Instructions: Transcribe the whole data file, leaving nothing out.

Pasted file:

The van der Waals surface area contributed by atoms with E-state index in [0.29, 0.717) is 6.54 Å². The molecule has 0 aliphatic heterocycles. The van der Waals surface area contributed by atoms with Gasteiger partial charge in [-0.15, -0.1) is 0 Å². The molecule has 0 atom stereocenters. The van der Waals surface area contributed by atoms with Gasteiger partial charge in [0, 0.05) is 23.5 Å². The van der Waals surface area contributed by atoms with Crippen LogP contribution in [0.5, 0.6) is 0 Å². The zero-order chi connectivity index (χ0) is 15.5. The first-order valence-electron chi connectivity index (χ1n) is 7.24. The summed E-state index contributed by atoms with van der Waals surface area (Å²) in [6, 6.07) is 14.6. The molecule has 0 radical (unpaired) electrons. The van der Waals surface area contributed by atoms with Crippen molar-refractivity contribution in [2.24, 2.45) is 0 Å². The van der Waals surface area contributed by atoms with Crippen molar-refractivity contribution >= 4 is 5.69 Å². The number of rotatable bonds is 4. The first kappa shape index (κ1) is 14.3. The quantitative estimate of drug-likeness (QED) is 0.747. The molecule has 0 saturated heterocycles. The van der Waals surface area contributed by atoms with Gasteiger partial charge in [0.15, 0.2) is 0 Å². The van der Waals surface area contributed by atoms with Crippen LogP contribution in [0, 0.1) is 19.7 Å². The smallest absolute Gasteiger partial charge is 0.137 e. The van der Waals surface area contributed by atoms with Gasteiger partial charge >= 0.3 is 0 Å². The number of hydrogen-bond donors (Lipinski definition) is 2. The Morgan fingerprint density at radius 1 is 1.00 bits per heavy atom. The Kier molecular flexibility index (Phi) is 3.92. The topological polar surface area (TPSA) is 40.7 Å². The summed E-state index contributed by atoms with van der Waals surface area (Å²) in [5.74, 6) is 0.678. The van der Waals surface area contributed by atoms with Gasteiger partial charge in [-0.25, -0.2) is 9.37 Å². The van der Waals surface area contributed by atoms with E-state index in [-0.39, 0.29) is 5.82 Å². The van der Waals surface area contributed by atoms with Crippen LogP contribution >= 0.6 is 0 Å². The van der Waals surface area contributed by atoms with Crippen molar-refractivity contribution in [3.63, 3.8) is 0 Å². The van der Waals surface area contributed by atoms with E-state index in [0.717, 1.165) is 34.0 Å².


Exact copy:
The van der Waals surface area contributed by atoms with E-state index in [0.29, 0.717) is 6.54 Å². The molecule has 0 aliphatic heterocycles. The van der Waals surface area contributed by atoms with Gasteiger partial charge in [-0.15, -0.1) is 0 Å². The molecule has 0 atom stereocenters. The van der Waals surface area contributed by atoms with Gasteiger partial charge in [0, 0.05) is 23.5 Å². The van der Waals surface area contributed by atoms with Crippen LogP contribution in [0.5, 0.6) is 0 Å². The zero-order chi connectivity index (χ0) is 15.5. The first-order valence-electron chi connectivity index (χ1n) is 7.24. The summed E-state index contributed by atoms with van der Waals surface area (Å²) in [6, 6.07) is 14.6. The molecule has 0 radical (unpaired) electrons. The van der Waals surface area contributed by atoms with Crippen molar-refractivity contribution in [2.24, 2.45) is 0 Å². The van der Waals surface area contributed by atoms with Crippen molar-refractivity contribution >= 4 is 5.69 Å². The number of rotatable bonds is 4. The first kappa shape index (κ1) is 14.3. The quantitative estimate of drug-likeness (QED) is 0.747. The molecule has 0 saturated heterocycles. The van der Waals surface area contributed by atoms with Gasteiger partial charge in [0.15, 0.2) is 0 Å². The van der Waals surface area contributed by atoms with Crippen LogP contribution in [0, 0.1) is 19.7 Å². The smallest absolute Gasteiger partial charge is 0.137 e. The van der Waals surface area contributed by atoms with Gasteiger partial charge >= 0.3 is 0 Å². The number of hydrogen-bond donors (Lipinski definition) is 2. The Morgan fingerprint density at radius 1 is 1.00 bits per heavy atom. The Kier molecular flexibility index (Phi) is 3.92. The topological polar surface area (TPSA) is 40.7 Å². The summed E-state index contributed by atoms with van der Waals surface area (Å²) in [5.74, 6) is 0.678. The van der Waals surface area contributed by atoms with Gasteiger partial charge in [-0.25, -0.2) is 9.37 Å². The van der Waals surface area contributed by atoms with E-state index in [-0.39, 0.29) is 5.82 Å². The van der Waals surface area contributed by atoms with Crippen LogP contribution >= 0.6 is 0 Å². The van der Waals surface area contributed by atoms with Crippen molar-refractivity contribution in [3.63, 3.8) is 0 Å². The van der Waals surface area contributed by atoms with E-state index in [0.717, 1.165) is 34.0 Å².